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9 October 1997 Edition

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Saoirse demand increases

WHILE THE REPERCUSSIONS OF Martin McGuinness's Coalisland speech centred on his declaration that Sinn Féin would be entering the Stormont talks determined to ``smash the union'', the reason for the march and rally at which the speech was made went largely unheeded.

The several thousand republicans who travelled to the County Tyrone town on Sunday 5 October went there to support the demands of Saoirse, the prisoners support organisation, for the release of all political prisoners.

Support for the POWs in English prisons, in Long Kesh, in Maghaberry, in the United States and in Portlaoise was evident in the warm welcome extended by Sunday's crowd to the relatives of the POWs who addressed the rally. These included Frances McHugh whose brother Brian McHugh is at present in Belmarsh jail in South London on 23 hour lock up.

And the applause which greeted Deirdre McAliskey as she called for the immediate release of her sister Roisin and baby Loinir spoke volumes for the concern republicans have over this latest attempt by the British to punish one family for their beliefs.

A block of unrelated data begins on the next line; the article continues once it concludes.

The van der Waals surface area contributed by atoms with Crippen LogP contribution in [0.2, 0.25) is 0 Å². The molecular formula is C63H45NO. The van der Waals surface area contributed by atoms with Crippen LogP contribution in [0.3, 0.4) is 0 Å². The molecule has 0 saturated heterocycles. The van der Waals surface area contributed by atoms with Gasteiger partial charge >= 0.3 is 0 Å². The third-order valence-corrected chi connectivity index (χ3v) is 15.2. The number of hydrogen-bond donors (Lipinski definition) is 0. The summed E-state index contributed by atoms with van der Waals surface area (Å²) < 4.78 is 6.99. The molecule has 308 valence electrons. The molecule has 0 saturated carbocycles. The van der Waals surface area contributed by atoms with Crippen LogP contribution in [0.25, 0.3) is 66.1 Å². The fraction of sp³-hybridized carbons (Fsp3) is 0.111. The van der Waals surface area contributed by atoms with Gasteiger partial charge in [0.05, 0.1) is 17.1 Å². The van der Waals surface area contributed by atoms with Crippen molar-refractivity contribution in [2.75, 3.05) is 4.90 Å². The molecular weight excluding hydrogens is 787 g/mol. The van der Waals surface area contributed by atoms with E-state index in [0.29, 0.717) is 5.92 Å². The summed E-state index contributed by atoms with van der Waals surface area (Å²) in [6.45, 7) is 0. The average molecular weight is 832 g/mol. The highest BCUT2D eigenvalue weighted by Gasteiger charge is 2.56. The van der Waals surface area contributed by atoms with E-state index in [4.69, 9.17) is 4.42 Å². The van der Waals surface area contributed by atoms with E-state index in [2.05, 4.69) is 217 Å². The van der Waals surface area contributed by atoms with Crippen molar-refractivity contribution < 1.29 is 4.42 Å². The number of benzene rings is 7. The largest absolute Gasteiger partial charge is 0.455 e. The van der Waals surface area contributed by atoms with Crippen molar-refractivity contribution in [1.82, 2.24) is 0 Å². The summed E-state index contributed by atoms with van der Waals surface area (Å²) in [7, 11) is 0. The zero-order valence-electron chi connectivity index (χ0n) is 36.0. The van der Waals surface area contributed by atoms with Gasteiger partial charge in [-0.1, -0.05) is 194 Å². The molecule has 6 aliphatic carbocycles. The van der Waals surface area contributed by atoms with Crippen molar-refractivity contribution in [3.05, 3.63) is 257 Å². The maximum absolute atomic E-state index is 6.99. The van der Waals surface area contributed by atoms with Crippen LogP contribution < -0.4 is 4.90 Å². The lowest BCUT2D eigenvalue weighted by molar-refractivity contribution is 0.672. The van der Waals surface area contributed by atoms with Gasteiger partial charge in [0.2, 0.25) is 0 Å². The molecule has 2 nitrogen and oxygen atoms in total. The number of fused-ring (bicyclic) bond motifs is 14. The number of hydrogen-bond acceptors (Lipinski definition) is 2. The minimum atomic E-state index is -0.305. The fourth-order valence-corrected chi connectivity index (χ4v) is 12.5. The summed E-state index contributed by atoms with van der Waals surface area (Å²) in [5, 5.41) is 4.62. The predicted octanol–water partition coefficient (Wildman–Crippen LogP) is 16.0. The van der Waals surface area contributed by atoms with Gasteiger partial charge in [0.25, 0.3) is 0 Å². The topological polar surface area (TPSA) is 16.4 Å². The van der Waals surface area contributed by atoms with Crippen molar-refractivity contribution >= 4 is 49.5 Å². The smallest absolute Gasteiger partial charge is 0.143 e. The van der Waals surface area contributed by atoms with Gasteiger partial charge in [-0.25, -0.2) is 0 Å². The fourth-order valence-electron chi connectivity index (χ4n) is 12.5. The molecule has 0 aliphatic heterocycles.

Earlier the parade had left three departure points at Gorgonis, Brackaville and Annagher and, accompanied by flute bands from across the North, marched to Coalisland RUC barracks where Saoirse activists tied green ribbons and placards on the wire surround of a sangar that dominates the town square.

Speaking to An Phoblacht after Sunday's rally Saoirse's chairperson Martin Meehan expressed his ``delight at such a turnout'', and urged nationalists ``throughout Ireland to support any future protest organised by Saoirse. In the coming months it is crucial people show their support for the POWs,'' he said.
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